agency

(redirected from agencies)
Also found in: Dictionary, Thesaurus, Medical, Legal, Financial.

agency

1. a business or other organization providing a specific service
2. the place where an agent conducts business
3. the business, duties, or functions of an agent
4. one of the administrative organizations of a government

agency

  1. the power of ACTORS to operate independently of the determining constraints of SOCIAL STRUCTURE. The term is intended to convey the volitional, purposive nature of human activity as opposed to its constrained, determined aspects. Although utilized in widely different ways, it is especially central in METHODOLOGICAL INDIVIDUALISM, ETHNOMETHODOLOGY, PHENOMENOLOGY, SYMBOLIC INTERACTIONISM. The importance of human intention (and possibly also FREE WILL) thus emphasized, places the individual at the centre of any analysis and raises issues of moral choice and political capacity The political problematic is expressed by GOULDNER counterposing ‘man on his back’ with ‘man fighting back’ (1973), but the classic essay is Dawe's (1971) ‘The Two Sociologies’.
  2. any human action, collective or structural as well as individual, which ‘makes a difference’ to a social outcome; thus, for GIDDENS (1984), agency is equivalent to POWER. In this way Giddens opposes any simple polarization of'S tructure’ and ‘agency’. This is related to his view that STRUCTURE must be seen as ‘enabling’ as well as ‘constraining’ (see also STRUCTURE AND AGENCY, DUALITY OF STRUCTURE).

Agency

 

a civil law contract under which one party, the agent, binds himself to perform specified legal acts, such as acquisition of property or making payments, in the name and on the account of another party, the principal.

In the USSR, a contract of agency is one of the legal means to secure participation by citizens and organizations in civil turnover, such as conclusion of deals, through the assistance of other persons. The agent’s performance of legal acts with respect to third persons is based on his being given power of attorney. The principal is obligated to pay the agent a fee if this is provided for by law or the contract.

agency

1. A relationship by which one party, usually the agent, is empowered to enter into binding transactions affecting the legal rights of another party, usually called the principal, as, for example, entering into a contract or buying or selling property in his name or on his behalf.
2. An administrative branch of government (federal, state, or local).
References in periodicals archive ?
In addition, there are new recordkeeping requirements imposed upon state agencies.
Group assignments followed an in-class exercise that started with students indicating their most preferred agencies and projects (top three); negotiations followed that yielded a relatively even distribution of students across potential projects.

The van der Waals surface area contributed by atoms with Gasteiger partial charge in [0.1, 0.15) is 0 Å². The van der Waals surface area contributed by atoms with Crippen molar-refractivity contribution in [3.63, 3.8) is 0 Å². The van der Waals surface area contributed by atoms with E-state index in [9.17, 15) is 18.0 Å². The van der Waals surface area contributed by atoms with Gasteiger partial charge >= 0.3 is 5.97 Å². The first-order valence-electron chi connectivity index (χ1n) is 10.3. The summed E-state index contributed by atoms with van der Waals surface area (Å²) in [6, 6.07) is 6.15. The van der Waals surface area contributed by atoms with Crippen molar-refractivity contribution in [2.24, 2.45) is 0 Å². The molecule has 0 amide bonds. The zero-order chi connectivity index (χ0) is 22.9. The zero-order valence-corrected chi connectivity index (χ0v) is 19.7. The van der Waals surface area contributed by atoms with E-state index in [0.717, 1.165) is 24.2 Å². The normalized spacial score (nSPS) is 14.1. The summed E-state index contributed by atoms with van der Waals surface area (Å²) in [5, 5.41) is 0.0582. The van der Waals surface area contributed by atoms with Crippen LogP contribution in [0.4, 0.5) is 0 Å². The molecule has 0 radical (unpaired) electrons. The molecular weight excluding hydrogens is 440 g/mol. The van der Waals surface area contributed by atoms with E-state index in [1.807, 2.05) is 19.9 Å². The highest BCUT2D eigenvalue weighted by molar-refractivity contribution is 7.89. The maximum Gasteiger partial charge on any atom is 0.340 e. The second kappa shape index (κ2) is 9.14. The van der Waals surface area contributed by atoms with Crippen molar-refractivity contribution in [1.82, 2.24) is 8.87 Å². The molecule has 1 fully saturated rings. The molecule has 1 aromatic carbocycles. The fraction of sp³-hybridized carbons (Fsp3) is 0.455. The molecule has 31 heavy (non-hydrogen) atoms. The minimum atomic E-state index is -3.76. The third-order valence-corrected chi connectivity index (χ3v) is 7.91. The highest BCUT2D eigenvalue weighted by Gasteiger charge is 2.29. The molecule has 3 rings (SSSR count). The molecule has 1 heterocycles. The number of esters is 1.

7 AGENCIES PRIZE INSURANCE COMPANIES THAT COME THROUGH ON PROMISES.
Consequently, agencies may not adequately capture cyber-related crime statistics, and the gross impact of this type of crime, generally, may appear understated.
Consumer organizations can provide experience-based information, technical assistance, access to role models and mentors, disability-specific training, job matching, advocacy on behalf of persons with disabilities and the needs of the public VR program, and a variety of other services that VR agencies would find useful in working with persons with disabilities.
However, Call Report data represent a critical source of information for the bank supervision process, and the banking agencies determined that a postponement was warranted.
Sanio sees today's major rating agencies as "uncontrolled world powers that are directing global capital flows by appraising the credit standing of debtors.
Law enforcement agencies may submit hate crime data in one of three ways: via NIBRS submissions, in an electronic hate crime record layout, or on the Hate Crime Incident Report and the Quarterly Hate Crime Report forms.
MARVEL prefigured much of the kind of information content that most government agencies put online even today.
According to Emerson, many agencies are taking advantage of this resource.
Either the agencies put on a performance without genuinely considering environmental impacts and involving the public, or the process itself has become too slow and expensive without clear guidelines on how agencies should produce the documents and how courts should review them.
The intelligence agencies argue that taxpayers are getting their money's worth.

Full browser ?